Can Al Gore rouse the Democrats?
Almost every politician I've spoken with—Democrat and Republican—has grave doubts about at least some of the details of the operation that we seem to be hurtling toward. After all, for the past 20 years it has been America's tacit but obvious policy to keep Saddam Hussein in power, weapons of mass destruction and all, because his removal was likely to destabilize the region. There are Kurds in the north of Iraq, Shiites (a majority of the population) in the south, Sunnis in between; their postwar loyalties and configurations are unpredictable. It is also quite probable that the next government in Iraq will not be perceived by its neighbors as the avatar of democracy and religious tolerance in the region, but as an American client state. The notion that the incipient pummeling of Baghdad will usher in an Islamic Enlightenment is laughable.
Furthermore, as the American military pieces are slowly wheeled into place for the campaign, Saddam's chemical and biological labs are likely to be shut down, the germs and gases that are transportable put in suitcases—and then sold or given away to the very people we fear.
And these are only the most obvious questions. Perhaps the president and his advisers have planned for all this and for the dozens of other profound issues raised by this proposed course of action. Perhaps they have devised the strategies that will assure the results we want. Perhaps they have answers that they can't share with us now.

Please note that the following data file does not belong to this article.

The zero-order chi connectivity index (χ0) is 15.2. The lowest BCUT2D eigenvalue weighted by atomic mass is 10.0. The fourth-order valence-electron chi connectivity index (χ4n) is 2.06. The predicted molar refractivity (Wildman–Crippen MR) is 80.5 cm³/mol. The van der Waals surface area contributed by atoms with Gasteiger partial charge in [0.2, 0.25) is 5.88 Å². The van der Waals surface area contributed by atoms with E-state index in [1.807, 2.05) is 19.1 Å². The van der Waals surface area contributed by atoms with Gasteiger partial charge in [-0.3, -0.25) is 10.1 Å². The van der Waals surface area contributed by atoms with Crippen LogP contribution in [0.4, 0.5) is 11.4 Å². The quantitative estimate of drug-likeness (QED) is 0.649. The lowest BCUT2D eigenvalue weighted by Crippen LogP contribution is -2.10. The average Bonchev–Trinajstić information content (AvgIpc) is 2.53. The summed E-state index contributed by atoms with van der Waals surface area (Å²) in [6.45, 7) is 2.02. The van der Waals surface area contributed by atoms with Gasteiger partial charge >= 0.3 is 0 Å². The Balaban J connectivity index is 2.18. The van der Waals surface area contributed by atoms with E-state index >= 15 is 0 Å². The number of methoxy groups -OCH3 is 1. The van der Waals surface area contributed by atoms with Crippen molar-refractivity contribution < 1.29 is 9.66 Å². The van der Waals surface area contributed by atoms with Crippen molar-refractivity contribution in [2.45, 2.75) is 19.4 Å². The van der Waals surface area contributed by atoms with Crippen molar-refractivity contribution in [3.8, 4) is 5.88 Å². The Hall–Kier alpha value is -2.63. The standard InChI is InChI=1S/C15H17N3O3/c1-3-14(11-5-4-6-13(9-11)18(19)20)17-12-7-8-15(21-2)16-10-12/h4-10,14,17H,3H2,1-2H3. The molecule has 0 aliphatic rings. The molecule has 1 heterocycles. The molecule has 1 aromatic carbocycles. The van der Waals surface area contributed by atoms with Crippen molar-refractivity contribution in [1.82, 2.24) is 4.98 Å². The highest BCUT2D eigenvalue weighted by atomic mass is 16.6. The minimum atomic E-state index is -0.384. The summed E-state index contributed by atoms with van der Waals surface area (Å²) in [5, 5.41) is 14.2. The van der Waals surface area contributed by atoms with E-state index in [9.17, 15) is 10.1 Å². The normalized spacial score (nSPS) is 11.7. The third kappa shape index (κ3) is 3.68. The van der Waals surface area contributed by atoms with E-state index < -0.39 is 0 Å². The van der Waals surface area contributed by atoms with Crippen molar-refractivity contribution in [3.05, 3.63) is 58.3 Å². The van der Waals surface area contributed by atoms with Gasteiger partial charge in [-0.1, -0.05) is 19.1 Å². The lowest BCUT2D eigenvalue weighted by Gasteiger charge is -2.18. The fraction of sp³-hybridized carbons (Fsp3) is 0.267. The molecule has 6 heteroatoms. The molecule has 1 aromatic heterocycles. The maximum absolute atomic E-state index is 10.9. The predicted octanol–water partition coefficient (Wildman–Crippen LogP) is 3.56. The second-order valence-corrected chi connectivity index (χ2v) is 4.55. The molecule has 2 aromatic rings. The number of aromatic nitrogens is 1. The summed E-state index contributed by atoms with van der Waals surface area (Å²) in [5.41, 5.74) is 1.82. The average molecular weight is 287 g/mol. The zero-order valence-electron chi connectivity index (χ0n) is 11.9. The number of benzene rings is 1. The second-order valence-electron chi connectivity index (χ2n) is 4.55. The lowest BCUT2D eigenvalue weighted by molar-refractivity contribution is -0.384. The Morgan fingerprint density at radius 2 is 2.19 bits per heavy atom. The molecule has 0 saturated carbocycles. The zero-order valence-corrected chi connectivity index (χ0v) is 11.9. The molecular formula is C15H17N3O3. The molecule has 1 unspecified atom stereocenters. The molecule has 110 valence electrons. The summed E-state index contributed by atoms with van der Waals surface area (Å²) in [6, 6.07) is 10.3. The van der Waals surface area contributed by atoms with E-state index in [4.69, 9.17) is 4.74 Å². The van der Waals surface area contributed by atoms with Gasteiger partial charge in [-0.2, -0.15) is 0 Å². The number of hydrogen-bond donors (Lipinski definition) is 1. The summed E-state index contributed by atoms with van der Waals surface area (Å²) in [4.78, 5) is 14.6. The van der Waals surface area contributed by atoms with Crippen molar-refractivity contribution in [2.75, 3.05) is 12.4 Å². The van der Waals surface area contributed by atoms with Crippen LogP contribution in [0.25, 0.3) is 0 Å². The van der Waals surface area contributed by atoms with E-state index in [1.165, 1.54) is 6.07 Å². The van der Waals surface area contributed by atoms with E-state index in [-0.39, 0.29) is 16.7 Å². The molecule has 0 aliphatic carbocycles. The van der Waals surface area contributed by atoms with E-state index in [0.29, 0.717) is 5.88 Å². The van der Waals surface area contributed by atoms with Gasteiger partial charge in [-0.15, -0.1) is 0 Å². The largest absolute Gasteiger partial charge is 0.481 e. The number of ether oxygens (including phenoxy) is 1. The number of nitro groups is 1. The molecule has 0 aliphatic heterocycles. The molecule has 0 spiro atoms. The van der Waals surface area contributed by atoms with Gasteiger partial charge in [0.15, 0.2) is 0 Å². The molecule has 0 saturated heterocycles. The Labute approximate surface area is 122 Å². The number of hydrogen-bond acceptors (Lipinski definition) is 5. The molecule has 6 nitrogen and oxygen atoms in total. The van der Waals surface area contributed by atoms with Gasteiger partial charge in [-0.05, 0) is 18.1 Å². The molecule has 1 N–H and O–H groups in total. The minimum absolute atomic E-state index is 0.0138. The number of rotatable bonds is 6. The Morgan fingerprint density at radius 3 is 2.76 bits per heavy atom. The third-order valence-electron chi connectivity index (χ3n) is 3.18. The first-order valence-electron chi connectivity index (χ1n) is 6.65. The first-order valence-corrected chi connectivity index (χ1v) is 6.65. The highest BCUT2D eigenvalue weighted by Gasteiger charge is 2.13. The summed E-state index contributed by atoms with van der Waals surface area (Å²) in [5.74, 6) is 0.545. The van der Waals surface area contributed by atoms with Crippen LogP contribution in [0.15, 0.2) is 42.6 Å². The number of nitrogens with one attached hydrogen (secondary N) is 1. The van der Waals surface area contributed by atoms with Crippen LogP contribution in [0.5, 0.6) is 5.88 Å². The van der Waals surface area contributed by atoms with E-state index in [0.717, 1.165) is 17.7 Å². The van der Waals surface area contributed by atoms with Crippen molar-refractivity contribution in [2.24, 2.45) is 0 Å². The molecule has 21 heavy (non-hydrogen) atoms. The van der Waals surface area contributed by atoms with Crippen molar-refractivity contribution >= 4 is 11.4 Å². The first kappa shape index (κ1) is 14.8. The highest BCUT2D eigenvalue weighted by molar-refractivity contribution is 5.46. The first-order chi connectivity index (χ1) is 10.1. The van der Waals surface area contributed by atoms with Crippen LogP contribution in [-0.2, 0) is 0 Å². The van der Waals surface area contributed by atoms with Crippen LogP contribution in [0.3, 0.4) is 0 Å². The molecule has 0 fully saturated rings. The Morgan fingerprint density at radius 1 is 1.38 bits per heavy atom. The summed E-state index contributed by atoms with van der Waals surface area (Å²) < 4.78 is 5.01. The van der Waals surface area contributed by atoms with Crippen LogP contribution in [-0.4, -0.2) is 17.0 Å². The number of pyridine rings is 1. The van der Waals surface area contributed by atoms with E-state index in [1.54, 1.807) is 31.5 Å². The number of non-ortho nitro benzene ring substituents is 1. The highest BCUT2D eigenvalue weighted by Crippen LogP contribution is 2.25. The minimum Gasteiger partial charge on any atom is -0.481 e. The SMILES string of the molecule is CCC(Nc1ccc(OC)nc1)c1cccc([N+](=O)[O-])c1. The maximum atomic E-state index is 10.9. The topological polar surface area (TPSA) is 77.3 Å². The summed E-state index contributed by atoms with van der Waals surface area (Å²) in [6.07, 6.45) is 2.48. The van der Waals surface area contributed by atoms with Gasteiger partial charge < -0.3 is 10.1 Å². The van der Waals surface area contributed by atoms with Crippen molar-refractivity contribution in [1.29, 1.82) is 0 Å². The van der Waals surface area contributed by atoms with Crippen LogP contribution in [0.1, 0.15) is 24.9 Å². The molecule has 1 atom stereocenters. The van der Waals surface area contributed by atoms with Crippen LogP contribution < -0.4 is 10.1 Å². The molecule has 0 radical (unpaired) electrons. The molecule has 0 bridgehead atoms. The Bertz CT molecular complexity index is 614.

But the recent history of American foreign policy—not just in this administration, but in the previous one as well—has not been marked by careful planning, long-range thinking, or attention to detail. The Clinton White House was plagued by intermittent focus on overseas issues, indecisiveness, and an inability to know when and how to use force. The Bush administration has pursued international policies that are at once cynical, ideological, and dangerously simplistic. The rush to open a new front in a complicated war, the tendency of conservatives (and their propagandists) to go berserk whenever legitimate questions are raised, the giddy moral certainty in the air, the fact that we are not talking about one quick war against an obvious psychopath but about actions—and a fundamental shift in American policy—that may well echo and shape the world for the next 50 years—all this should cause us to pause, slow down, talk this over.
Al Gore's speech was a good start. And more, it was a gauntlet wisely thrown. Those politicians—Democrat and Republican—who neglect these crucial issues now, for whatever reasons, should be taken at face value: Apparently, they have nothing of interest to say. We should remember their silence the next time they ask for our votes.
Joe Klein is a staff writer at The New Yorker and the author of The Natural: The Misunderstood Presidency of Bill Clinton.
Photograph of Al Gore by Herwig Prammer/Reuters.